Still in the process of relocating, Canavan decided Mother’s Day, 2004, would be a good time to visit. Her grandmother had been in the facility for 26 days, close enough to the month wait she’d been asked to observe by the facility’s administrators.
“I walked in the lobby of this building and I noticed an old lady slumped over on the couch, but I walked right past her not even thinking it could be my grandmother. “I couldn’t find an employee from the facility anywhere around, so I headed back out through the lobby and took a closer look at the woman on the couch. I realized it was my Nona,” Canavan said with tears welling in her eyes. “She was completely out of it – a mess. Her hair was unkempt, she was drooling and her eyes were hazy, I don’t think she was even aware I was there with her.”
Though her grandmother had never taken more than a baby aspirin in all the years before being admitted to this home, she was now on a cocktail of six separate medications, including sleep aids and tranquilizers that were prescribed after her admission and without notification to family contacts.
Canavan began yelling for help when, after propping her grandmother up against the couch, she felt a series of knots and stitches in her grandmother’s head.
“I was told she had fallen, cracked open her head and been taken to the hospital for care, without even a phone call to let me know what was happening.”
Canavan’s husband, Michael, was only 10 minutes away, already living in the family’s new Ft. Lauderdale home. He never heard from the facility during the accident though he was listed as an emergency contact and called the facility regularly to check in on his wife’s grandmother.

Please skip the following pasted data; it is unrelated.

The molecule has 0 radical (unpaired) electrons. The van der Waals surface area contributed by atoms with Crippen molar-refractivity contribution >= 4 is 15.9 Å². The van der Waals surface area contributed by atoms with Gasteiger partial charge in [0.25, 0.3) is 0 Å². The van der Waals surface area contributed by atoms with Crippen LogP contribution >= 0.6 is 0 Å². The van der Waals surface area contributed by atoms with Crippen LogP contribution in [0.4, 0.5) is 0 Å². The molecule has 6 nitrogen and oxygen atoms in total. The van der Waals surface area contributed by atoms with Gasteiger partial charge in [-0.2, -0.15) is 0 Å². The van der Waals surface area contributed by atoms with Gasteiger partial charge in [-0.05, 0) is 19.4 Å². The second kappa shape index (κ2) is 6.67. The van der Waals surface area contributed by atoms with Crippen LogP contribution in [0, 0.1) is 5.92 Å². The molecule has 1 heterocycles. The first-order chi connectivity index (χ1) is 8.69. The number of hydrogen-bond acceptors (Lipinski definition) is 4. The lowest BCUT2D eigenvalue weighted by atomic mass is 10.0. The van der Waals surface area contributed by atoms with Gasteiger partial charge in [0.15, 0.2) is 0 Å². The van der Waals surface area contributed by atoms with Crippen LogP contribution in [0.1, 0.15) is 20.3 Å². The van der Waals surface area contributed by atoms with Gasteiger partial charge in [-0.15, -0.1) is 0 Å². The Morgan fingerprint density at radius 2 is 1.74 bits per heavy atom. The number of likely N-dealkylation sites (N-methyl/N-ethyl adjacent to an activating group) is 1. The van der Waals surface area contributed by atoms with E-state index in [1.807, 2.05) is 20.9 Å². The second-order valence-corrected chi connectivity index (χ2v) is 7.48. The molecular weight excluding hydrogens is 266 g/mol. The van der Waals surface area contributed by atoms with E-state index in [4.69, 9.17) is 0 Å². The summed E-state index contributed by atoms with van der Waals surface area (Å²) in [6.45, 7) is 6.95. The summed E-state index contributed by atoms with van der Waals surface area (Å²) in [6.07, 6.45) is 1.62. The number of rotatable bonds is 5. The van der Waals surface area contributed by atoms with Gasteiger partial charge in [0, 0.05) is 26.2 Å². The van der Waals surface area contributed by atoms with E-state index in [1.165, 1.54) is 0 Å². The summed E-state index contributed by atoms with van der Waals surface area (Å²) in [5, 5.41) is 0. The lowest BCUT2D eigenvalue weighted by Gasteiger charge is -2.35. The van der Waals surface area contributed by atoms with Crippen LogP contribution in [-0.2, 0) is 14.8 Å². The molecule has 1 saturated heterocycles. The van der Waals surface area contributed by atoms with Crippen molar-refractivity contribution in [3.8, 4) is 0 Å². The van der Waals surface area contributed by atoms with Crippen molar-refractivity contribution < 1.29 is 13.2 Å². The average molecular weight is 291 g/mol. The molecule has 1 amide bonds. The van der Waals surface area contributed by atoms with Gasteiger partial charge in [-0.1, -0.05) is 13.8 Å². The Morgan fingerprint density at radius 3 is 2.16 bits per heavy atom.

“I was hysterical, she said, and it only got worse.”
Canavan decided then and there to remove her grandmother from the facility. She took her grandmother to her room – a room, she discovered, that her grandmother had been staying in alone despite assurances to the contrary – to begin cleaning her up.
“I went into the bathroom to get a washcloth and I saw a bar of soap with teeth marks in it. I started getting hysterical, calling for my husband and crying.”
Canavan confronted hospital staff, who told her Alzheimer’s patients sometimes eat soap in their confused state of mind.
Right, my grandmother who can’t walk, who can’t even get out of bed without assistance, went into the bathroom that was 15 or 20 feet away and picked up a bar of soap and clamped her teeth down on it. This wasn’t soap that had been nibbled at or licked, it had been shoved in my grandmother’s mouth,” she said.